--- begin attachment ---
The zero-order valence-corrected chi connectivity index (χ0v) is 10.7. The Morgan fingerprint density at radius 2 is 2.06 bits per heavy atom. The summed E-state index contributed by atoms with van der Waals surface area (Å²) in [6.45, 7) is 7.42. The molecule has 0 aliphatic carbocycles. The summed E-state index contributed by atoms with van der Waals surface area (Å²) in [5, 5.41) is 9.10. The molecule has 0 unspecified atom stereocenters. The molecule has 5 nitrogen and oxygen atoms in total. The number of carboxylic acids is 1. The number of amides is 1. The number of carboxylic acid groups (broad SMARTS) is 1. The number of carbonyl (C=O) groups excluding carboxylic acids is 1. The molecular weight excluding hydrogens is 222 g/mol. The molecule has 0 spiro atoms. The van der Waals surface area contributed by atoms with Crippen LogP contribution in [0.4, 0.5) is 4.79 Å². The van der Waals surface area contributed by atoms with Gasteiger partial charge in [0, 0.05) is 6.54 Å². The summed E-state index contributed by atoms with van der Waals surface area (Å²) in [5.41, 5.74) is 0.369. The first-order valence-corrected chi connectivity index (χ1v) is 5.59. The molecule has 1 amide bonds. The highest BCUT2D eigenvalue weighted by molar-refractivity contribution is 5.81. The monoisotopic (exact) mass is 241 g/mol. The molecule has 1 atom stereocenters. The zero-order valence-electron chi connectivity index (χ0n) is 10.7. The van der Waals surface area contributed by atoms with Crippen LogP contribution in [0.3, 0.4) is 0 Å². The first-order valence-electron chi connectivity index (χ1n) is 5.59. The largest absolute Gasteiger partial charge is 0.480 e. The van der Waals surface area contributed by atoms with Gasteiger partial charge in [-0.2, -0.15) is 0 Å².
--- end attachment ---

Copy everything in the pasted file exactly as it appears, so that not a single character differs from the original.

The zero-order valence-corrected chi connectivity index (χ0v) is 10.7. The Morgan fingerprint density at radius 2 is 2.06 bits per heavy atom. The summed E-state index contributed by atoms with van der Waals surface area (Å²) in [6.45, 7) is 7.42. The molecule has 0 aliphatic carbocycles. The summed E-state index contributed by atoms with van der Waals surface area (Å²) in [5, 5.41) is 9.10. The molecule has 0 unspecified atom stereocenters. The molecule has 5 nitrogen and oxygen atoms in total. The number of carboxylic acids is 1. The number of amides is 1. The number of carboxylic acid groups (broad SMARTS) is 1. The number of carbonyl (C=O) groups excluding carboxylic acids is 1. The molecular weight excluding hydrogens is 222 g/mol. The molecule has 0 spiro atoms. The van der Waals surface area contributed by atoms with Crippen LogP contribution in [0.4, 0.5) is 4.79 Å². The van der Waals surface area contributed by atoms with Gasteiger partial charge in [0, 0.05) is 6.54 Å². The summed E-state index contributed by atoms with van der Waals surface area (Å²) in [5.41, 5.74) is 0.369. The first-order valence-corrected chi connectivity index (χ1v) is 5.59. The molecule has 1 amide bonds. The highest BCUT2D eigenvalue weighted by molar-refractivity contribution is 5.81. The monoisotopic (exact) mass is 241 g/mol. The molecule has 1 atom stereocenters. The zero-order valence-electron chi connectivity index (χ0n) is 10.7. The van der Waals surface area contributed by atoms with Crippen LogP contribution in [0.3, 0.4) is 0 Å². The first-order valence-electron chi connectivity index (χ1n) is 5.59. The largest absolute Gasteiger partial charge is 0.480 e. The van der Waals surface area contributed by atoms with Gasteiger partial charge in [-0.2, -0.15) is 0 Å².